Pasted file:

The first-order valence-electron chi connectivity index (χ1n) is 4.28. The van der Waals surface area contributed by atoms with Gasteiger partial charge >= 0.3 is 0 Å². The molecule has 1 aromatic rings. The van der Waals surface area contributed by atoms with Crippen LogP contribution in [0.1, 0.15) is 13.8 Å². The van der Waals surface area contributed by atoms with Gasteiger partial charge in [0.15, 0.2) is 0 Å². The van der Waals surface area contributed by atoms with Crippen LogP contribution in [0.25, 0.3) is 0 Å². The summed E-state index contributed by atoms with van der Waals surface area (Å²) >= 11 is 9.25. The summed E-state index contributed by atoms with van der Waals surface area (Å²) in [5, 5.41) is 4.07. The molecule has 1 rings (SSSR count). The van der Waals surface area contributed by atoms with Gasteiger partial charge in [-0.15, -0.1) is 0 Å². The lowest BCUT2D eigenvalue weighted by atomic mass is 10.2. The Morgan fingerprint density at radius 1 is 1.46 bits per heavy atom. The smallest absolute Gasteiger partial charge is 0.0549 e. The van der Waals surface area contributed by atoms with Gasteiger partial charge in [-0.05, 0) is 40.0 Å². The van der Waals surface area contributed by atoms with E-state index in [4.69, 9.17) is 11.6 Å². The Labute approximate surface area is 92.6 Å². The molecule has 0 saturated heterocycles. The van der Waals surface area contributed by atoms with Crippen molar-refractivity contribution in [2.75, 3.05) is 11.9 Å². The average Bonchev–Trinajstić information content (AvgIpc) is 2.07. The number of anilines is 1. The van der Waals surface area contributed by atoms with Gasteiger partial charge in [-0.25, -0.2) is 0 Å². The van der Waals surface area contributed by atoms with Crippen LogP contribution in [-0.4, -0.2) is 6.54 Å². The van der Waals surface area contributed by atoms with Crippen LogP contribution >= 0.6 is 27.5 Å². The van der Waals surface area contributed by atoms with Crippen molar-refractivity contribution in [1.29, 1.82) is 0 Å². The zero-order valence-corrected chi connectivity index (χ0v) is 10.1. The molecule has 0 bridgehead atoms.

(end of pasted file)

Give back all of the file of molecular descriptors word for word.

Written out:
The first-order valence-electron chi connectivity index (χ1n) is 4.28. The van der Waals surface area contributed by atoms with Gasteiger partial charge >= 0.3 is 0 Å². The molecule has 1 aromatic rings. The van der Waals surface area contributed by atoms with Crippen LogP contribution in [0.1, 0.15) is 13.8 Å². The van der Waals surface area contributed by atoms with Gasteiger partial charge in [0.15, 0.2) is 0 Å². The van der Waals surface area contributed by atoms with Crippen LogP contribution in [0.25, 0.3) is 0 Å². The summed E-state index contributed by atoms with van der Waals surface area (Å²) >= 11 is 9.25. The summed E-state index contributed by atoms with van der Waals surface area (Å²) in [5, 5.41) is 4.07. The molecule has 1 rings (SSSR count). The van der Waals surface area contributed by atoms with Gasteiger partial charge in [-0.15, -0.1) is 0 Å². The lowest BCUT2D eigenvalue weighted by atomic mass is 10.2. The Morgan fingerprint density at radius 1 is 1.46 bits per heavy atom. The smallest absolute Gasteiger partial charge is 0.0549 e. The van der Waals surface area contributed by atoms with Gasteiger partial charge in [-0.05, 0) is 40.0 Å². The van der Waals surface area contributed by atoms with E-state index in [4.69, 9.17) is 11.6 Å². The Labute approximate surface area is 92.6 Å². The molecule has 0 saturated heterocycles. The van der Waals surface area contributed by atoms with Crippen molar-refractivity contribution in [2.75, 3.05) is 11.9 Å². The average Bonchev–Trinajstić information content (AvgIpc) is 2.07. The number of anilines is 1. The van der Waals surface area contributed by atoms with Gasteiger partial charge in [-0.25, -0.2) is 0 Å². The van der Waals surface area contributed by atoms with Crippen LogP contribution in [-0.4, -0.2) is 6.54 Å². The van der Waals surface area contributed by atoms with Crippen LogP contribution >= 0.6 is 27.5 Å². The van der Waals surface area contributed by atoms with Crippen molar-refractivity contribution in [1.29, 1.82) is 0 Å². The zero-order valence-corrected chi connectivity index (χ0v) is 10.1. The molecule has 0 bridgehead atoms.